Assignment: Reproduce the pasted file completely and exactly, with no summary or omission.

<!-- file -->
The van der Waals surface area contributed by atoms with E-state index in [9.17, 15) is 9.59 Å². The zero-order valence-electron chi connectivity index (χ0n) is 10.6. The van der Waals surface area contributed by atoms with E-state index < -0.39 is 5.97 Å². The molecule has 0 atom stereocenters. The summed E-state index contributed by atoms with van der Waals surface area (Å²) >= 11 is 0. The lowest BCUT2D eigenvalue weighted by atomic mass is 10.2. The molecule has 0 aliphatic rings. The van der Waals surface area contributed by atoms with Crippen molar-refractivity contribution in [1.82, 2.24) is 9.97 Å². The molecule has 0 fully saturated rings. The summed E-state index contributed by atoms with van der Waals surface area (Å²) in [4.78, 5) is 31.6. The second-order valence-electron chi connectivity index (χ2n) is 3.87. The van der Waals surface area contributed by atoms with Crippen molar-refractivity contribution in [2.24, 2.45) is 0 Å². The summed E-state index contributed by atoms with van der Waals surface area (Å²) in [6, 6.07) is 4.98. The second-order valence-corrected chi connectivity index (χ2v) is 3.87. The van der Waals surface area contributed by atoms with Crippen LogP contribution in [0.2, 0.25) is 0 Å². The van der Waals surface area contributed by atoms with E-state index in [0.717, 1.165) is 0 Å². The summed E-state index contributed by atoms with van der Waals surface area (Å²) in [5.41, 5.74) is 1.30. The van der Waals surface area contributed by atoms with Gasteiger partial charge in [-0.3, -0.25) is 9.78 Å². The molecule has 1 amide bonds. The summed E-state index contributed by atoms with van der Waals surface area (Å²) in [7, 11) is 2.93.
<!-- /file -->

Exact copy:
The van der Waals surface area contributed by atoms with E-state index in [9.17, 15) is 9.59 Å². The zero-order valence-electron chi connectivity index (χ0n) is 10.6. The van der Waals surface area contributed by atoms with E-state index < -0.39 is 5.97 Å². The molecule has 0 atom stereocenters. The summed E-state index contributed by atoms with van der Waals surface area (Å²) >= 11 is 0. The lowest BCUT2D eigenvalue weighted by atomic mass is 10.2. The molecule has 0 aliphatic rings. The van der Waals surface area contributed by atoms with Crippen molar-refractivity contribution in [1.82, 2.24) is 9.97 Å². The molecule has 0 fully saturated rings. The summed E-state index contributed by atoms with van der Waals surface area (Å²) in [4.78, 5) is 31.6. The second-order valence-electron chi connectivity index (χ2n) is 3.87. The van der Waals surface area contributed by atoms with Crippen molar-refractivity contribution in [2.24, 2.45) is 0 Å². The summed E-state index contributed by atoms with van der Waals surface area (Å²) in [6, 6.07) is 4.98. The second-order valence-corrected chi connectivity index (χ2v) is 3.87. The van der Waals surface area contributed by atoms with Crippen LogP contribution in [0.2, 0.25) is 0 Å². The van der Waals surface area contributed by atoms with E-state index in [0.717, 1.165) is 0 Å². The summed E-state index contributed by atoms with van der Waals surface area (Å²) in [5.41, 5.74) is 1.30. The van der Waals surface area contributed by atoms with Gasteiger partial charge in [-0.3, -0.25) is 9.78 Å². The molecule has 1 amide bonds. The summed E-state index contributed by atoms with van der Waals surface area (Å²) in [7, 11) is 2.93.